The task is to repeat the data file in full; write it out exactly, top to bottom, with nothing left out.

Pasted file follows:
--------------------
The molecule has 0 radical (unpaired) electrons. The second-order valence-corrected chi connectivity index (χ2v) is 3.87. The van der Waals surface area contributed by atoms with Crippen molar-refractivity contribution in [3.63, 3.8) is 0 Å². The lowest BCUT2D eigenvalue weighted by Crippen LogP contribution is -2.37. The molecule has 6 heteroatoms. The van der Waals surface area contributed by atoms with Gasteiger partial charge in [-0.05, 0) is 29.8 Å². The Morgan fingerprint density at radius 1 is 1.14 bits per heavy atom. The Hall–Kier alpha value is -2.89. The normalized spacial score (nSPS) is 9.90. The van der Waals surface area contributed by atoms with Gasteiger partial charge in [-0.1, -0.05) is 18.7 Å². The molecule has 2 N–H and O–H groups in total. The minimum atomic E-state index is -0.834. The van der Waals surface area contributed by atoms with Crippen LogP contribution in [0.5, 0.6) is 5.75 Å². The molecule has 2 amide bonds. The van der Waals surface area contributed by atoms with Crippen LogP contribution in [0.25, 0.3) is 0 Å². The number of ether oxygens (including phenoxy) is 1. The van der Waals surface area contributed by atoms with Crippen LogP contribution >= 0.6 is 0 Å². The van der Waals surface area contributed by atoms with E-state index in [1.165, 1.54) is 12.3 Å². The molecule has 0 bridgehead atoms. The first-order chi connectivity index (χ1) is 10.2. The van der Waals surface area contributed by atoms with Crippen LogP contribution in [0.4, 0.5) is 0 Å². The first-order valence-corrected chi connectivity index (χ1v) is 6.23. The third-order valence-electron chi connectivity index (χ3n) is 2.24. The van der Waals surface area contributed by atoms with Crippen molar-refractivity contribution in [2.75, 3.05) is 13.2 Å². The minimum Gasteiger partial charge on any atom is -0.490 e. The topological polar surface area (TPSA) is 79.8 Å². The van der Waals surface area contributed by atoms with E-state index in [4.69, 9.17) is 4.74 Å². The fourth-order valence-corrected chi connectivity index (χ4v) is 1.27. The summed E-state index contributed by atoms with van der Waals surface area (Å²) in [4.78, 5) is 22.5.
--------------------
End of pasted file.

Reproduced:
The molecule has 0 radical (unpaired) electrons. The second-order valence-corrected chi connectivity index (χ2v) is 3.87. The van der Waals surface area contributed by atoms with Crippen molar-refractivity contribution in [3.63, 3.8) is 0 Å². The lowest BCUT2D eigenvalue weighted by Crippen LogP contribution is -2.37. The molecule has 6 heteroatoms. The van der Waals surface area contributed by atoms with Gasteiger partial charge in [-0.05, 0) is 29.8 Å². The Morgan fingerprint density at radius 1 is 1.14 bits per heavy atom. The Hall–Kier alpha value is -2.89. The normalized spacial score (nSPS) is 9.90. The van der Waals surface area contributed by atoms with Gasteiger partial charge in [-0.1, -0.05) is 18.7 Å². The molecule has 2 N–H and O–H groups in total. The minimum atomic E-state index is -0.834. The van der Waals surface area contributed by atoms with Crippen LogP contribution in [0.5, 0.6) is 5.75 Å². The molecule has 2 amide bonds. The van der Waals surface area contributed by atoms with Crippen LogP contribution in [0.25, 0.3) is 0 Å². The number of ether oxygens (including phenoxy) is 1. The van der Waals surface area contributed by atoms with Crippen LogP contribution >= 0.6 is 0 Å². The van der Waals surface area contributed by atoms with E-state index in [1.165, 1.54) is 12.3 Å². The molecule has 0 bridgehead atoms. The first-order chi connectivity index (χ1) is 10.2. The van der Waals surface area contributed by atoms with Crippen LogP contribution in [0.4, 0.5) is 0 Å². The first-order valence-corrected chi connectivity index (χ1v) is 6.23. The third-order valence-electron chi connectivity index (χ3n) is 2.24. The van der Waals surface area contributed by atoms with Crippen molar-refractivity contribution in [2.75, 3.05) is 13.2 Å². The minimum Gasteiger partial charge on any atom is -0.490 e. The topological polar surface area (TPSA) is 79.8 Å². The van der Waals surface area contributed by atoms with E-state index in [4.69, 9.17) is 4.74 Å². The fourth-order valence-corrected chi connectivity index (χ4v) is 1.27. The summed E-state index contributed by atoms with van der Waals surface area (Å²) in [4.78, 5) is 22.5.